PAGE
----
What do you do in your “Exercises in Bleeding”?
I would like every menstruating person to experience enlightenment! (laughing). Of course, I’m joking, although I would really like to, but I know that it is not possible at the moment. “Exercises in bleeding” are a safe space for mutual (co)education about the integral part of the menstruating people’s identities. In principle they are a space for talking about blood freely, where every story is welcome and will be heard. A word, as we know, is powerful, and if we break the code of silence surrounding menstrual blood, the energy in the subject will certainly rise. During the workshop I invite everyone to create a circle, meditate together, share their blood story and weave this story manually – so that it can be linked with another story, and another, and another, creating a collective blood story: a Red Tent, which is going to be an artistic installation in the end, built from blood artefacts and collective energy of people who created them.
Iza Moczarna-Pasiek – artist and feminist. In her projects she fights against stereotypical perception of femininity. She shows the areas of femininity hidden behind the veil of taboos built by the Polish religion and culture. She believes that femininity is beautiful in its nature, regardless of the form it takes, and that life manifests itself in many ways and each of them is worthy of attention and respect. She is the author of the first Polish Amazon (women with breast cancer) Calendar 2005, in which women pose for nudes after the mastectomy; the project Cut, in which models are bald women; Pride Venus-Sketches, where large women undress in front of the camera; Siren of Singing, where she explores women’s old age, and many others. Her works are shown both in Poland and abroad.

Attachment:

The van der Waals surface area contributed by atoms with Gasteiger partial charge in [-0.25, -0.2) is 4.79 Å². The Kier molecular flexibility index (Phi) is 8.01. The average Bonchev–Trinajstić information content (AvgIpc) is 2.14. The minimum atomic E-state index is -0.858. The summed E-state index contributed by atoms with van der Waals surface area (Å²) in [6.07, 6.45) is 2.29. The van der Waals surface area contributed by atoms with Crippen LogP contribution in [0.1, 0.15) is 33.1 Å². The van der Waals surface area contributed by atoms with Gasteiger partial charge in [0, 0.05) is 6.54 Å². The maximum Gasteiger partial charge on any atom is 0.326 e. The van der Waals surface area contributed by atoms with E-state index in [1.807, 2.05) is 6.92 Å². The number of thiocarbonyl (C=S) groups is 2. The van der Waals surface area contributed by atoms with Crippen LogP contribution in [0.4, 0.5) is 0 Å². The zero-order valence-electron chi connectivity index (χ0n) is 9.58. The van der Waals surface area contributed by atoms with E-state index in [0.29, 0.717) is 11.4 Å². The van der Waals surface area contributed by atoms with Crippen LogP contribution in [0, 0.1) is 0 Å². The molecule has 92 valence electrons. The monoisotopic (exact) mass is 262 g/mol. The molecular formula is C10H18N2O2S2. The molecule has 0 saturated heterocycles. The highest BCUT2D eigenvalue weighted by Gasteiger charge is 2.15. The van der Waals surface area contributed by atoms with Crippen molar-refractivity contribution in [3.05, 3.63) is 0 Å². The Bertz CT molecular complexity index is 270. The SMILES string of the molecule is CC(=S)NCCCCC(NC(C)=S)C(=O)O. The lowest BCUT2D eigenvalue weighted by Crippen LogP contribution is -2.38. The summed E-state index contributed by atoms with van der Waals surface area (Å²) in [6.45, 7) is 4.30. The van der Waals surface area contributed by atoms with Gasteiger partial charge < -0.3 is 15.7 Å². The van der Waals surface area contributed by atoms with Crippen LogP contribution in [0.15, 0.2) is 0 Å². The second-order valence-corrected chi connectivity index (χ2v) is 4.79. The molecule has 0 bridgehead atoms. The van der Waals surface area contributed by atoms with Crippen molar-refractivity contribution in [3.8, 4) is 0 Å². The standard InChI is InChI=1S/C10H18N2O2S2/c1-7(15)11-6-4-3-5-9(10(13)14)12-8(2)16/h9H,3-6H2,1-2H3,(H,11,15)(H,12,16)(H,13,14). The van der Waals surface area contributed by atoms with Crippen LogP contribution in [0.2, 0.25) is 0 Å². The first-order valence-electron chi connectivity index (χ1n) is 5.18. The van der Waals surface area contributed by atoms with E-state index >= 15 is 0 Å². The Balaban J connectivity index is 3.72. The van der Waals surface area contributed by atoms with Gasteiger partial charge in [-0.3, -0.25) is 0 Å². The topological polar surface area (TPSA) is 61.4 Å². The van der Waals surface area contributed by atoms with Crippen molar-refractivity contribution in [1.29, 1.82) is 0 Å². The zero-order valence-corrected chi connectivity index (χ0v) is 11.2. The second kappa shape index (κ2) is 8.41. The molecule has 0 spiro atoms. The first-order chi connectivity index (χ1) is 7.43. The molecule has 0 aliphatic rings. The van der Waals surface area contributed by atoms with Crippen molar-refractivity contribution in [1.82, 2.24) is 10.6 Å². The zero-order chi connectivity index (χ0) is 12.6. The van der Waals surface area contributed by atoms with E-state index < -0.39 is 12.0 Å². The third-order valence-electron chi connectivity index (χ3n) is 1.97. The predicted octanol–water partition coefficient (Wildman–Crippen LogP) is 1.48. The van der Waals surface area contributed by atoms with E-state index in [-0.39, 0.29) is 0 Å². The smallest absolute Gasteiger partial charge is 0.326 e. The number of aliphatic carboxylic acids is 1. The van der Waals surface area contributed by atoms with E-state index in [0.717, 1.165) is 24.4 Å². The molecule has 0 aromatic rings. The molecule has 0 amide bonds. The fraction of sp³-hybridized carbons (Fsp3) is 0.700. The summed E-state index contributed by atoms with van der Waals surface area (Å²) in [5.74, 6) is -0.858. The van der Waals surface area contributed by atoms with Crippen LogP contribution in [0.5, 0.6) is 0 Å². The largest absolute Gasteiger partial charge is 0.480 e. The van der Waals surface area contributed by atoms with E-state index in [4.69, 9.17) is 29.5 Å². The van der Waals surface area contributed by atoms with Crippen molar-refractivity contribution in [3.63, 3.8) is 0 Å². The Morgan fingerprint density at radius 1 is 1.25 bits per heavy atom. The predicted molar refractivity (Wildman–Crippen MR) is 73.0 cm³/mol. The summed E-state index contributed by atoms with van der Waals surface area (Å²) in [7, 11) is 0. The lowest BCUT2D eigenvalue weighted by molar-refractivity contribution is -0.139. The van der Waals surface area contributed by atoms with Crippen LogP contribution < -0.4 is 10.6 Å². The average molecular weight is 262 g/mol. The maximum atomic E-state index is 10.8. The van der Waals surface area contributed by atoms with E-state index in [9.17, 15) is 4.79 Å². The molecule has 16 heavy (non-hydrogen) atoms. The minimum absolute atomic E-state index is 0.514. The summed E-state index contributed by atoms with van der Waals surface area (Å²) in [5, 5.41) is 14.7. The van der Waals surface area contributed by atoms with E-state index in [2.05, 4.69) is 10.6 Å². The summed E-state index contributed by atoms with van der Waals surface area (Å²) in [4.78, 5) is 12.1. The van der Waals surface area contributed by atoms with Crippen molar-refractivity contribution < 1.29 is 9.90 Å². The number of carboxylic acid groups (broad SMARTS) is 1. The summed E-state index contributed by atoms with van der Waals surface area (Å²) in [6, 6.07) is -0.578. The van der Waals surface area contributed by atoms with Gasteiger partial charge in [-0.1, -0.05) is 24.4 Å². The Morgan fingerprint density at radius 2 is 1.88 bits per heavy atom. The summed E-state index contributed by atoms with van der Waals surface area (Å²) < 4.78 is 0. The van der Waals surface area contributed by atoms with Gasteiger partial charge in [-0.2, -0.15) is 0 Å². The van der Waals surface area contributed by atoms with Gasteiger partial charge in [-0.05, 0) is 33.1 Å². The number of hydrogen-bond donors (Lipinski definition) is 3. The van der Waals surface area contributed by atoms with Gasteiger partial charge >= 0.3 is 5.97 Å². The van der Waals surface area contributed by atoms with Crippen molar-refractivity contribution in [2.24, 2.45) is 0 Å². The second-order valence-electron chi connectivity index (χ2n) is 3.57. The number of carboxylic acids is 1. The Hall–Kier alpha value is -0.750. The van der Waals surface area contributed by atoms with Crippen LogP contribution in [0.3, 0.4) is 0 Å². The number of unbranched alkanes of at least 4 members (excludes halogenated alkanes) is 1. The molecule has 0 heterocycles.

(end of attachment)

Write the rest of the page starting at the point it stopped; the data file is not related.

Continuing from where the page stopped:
Zofia Reznik – art researcher, curator, cultural producer and academic teacher. She specialises in contemporary art, herstories, oral history and artistic research; graduated from MISH University of Wrocław and studied at the postgraduate Gender Studies IBL PAN. She is preparing her doctorate under the supervision of Prof. Anna Markowska at the University of Wrocław and is carrying out a research project “The Art of Wroclaw’s women artists of the 1970s in the light of their micronarrations” as part of the NCN grant. Associated with the Kariatyd Collective and the Dolphin Gang, and earlier with the Falanster Collective. She runs the Wersja (Variation) Foundation and works at the Academy of Fine Arts in Wrocław.